LAUREL, Md. — Hold on to your butts. On Tuesday (July 14), NASA will give Pluto its first close-up since the dwarf planet's discovery 85 years ago, and you can follow it all online. Be warned, however: You'll have to rise early and stay up late.
At 7:49 a.m. EDT (1149 GMT) on Tuesday, NASA's New Horizons spacecraft will fly by Pluto in what is arguably the planetary event of the year, if not the decade. For the first time since NASA's Voyager mission in 1989, a spacecraft will fly by an unexplored planet. "It sounds like it's science fiction, but it's not," New Horizons' principal investigator Alan Stern told reporters here today (July 13). "Tomorrow morning, an American spacecraft will fly by the planet Pluto and make history."
And Stern is right: It's going to be epic, and you won't want to miss it. You can watch a New Horizons Pluto flyby webcast beginning at 7:30 a.m. EDT (1130 GMT), courtesy of NASA TV.
That webcast will run through 8 a.m. EST (1200 GMT) and mark the first celebration of the day for NASA, when New Horizons will have flown within 7,750 miles (12,500 kilometers) of Pluto and zoomed off on its way. Then, from 8 a.m. to 9 a.m. EDT (1200 to 1300 GMT), NASA will host a media briefing to unveil a new Pluto image and update the press and public.
At the same time, the folks at the American Museum of Natural History in New York City will . oblige with their own affair. From 7 a.m. to 9 a.m. EDT (1100-1300 GMT), the museum will host "Breakfast at Pluto" a program to celebrate New Horizons' epic flyby. You can follow the "Breakfast at Pluto" in a live Google Hangout, as well as on Space.com here.
AMNH's "Breakfast at Pluto" will be hosted by astrophysicist Neil deGrasse Tyson, director of the museum's Hayden Planetarium, along with curator Denton Ebel and astrovisualization director Carter Emmart. The webcase will feature a live commentary feed from the New Horizons mission control center here at the Johns Hopkins University Applied Physics Laboratory.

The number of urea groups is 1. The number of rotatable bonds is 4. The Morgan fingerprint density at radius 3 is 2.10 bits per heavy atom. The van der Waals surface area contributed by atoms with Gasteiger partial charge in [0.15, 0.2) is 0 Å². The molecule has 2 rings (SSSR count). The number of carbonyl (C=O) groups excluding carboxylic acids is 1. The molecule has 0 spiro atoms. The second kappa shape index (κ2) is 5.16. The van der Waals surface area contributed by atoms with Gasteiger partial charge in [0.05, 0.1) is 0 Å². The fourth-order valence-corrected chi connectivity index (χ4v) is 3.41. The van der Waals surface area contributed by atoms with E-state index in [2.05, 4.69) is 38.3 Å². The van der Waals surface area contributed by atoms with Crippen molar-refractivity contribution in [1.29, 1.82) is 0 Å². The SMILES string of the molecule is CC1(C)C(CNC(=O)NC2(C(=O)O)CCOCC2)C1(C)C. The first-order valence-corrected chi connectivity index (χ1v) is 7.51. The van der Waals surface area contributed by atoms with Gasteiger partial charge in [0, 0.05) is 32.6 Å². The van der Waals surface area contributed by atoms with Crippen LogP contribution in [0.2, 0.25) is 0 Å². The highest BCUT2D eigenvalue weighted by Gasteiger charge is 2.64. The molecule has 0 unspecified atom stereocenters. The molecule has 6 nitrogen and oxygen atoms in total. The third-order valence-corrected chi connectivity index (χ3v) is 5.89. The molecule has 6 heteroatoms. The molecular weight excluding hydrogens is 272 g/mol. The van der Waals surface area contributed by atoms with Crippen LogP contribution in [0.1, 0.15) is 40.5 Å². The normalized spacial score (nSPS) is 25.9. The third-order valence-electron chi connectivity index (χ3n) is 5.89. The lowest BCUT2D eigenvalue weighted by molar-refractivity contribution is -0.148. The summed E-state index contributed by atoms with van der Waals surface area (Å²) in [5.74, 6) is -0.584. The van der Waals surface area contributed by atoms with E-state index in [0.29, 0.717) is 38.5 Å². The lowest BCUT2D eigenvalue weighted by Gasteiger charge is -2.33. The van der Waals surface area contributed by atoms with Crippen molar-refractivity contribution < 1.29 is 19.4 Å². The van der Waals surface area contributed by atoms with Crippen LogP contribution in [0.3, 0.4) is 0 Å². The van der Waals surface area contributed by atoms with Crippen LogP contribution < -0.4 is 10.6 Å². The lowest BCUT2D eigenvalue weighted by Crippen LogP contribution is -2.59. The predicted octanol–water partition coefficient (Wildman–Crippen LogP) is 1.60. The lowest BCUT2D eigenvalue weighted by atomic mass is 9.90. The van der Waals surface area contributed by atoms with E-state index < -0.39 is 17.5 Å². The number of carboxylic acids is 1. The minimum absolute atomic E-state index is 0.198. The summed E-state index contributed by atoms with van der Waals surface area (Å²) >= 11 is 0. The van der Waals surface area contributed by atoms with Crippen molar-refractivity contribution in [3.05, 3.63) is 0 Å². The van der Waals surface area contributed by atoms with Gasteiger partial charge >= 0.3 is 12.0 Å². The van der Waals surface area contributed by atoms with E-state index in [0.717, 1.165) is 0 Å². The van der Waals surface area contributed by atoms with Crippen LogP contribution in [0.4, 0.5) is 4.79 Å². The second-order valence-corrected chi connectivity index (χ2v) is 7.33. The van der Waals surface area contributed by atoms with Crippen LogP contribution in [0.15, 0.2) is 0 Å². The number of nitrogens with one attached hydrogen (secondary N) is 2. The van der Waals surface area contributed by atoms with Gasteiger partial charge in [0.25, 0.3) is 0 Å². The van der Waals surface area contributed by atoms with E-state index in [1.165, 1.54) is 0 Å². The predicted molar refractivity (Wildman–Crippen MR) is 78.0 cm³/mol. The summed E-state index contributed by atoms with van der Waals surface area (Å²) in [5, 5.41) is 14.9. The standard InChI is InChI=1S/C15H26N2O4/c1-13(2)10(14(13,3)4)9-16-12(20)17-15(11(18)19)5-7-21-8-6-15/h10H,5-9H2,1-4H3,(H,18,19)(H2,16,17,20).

By 9 a.m. EDT, New Horizons will be busy observing the night side of Pluto, a process that will take hours as the spacecraft — streaking away at 31,000 mph (49,889 km/h) — attempts to spy the thin atmosphere of Pluto and seek out any traces of an atmosphere on its largest moon, Charon.
At 4:20 p.m. EDT (2020 GMT), New Horizons is expected to call Earth, sending a "phone home" signal to show that it has completed the closest phase of the flyby. It will take about 4.5 hours for the signal to traverse the nearly 3 billion miles (4.7 billion km) between Pluto and Earth.
At 8:30 p.m. EDT (0030 July 15 GMT), NASA will stream another webcast that runs through 9:15 p.m. EDT (0115 GMT), during which time the space agency expects to hear the "phone home" signal.
Finally, you can track New Horizons throughout the entire day with NASA's "Eyes on Pluto" app, which will give users a real-time view of where the probe is during its Pluto encounter, as well as what its instruments are observing at any given time. You can download the Eyes on Pluto app here.
So when it comes to tracking New Horizons' Pluto flyby, you have options. Whichever method you use, it promises to be an amazing experience.
Over the last 24 hours, New Horizons has already revealed new details about Pluto, including the dwarf planet's size, its methane-nitrogen polar ice cap and more. Recent photos over the last few days and weeks have revealed a strange heart-shaped feature on Pluto, and what appear to be chasms and craters on Charon.
"Pluto has already surprised us in the images and data taken so far," John Grunsfeld, NASA's associate administrator for science missions, told reporters today. "And the best is yet to come."
"This is real exploration," Grunsfeld continued. "For New Horizons, I say, 'May the Force be with you.'"
Visit Space.com Tuesday for the latest updates and images from the Pluto flyby by New Horizons.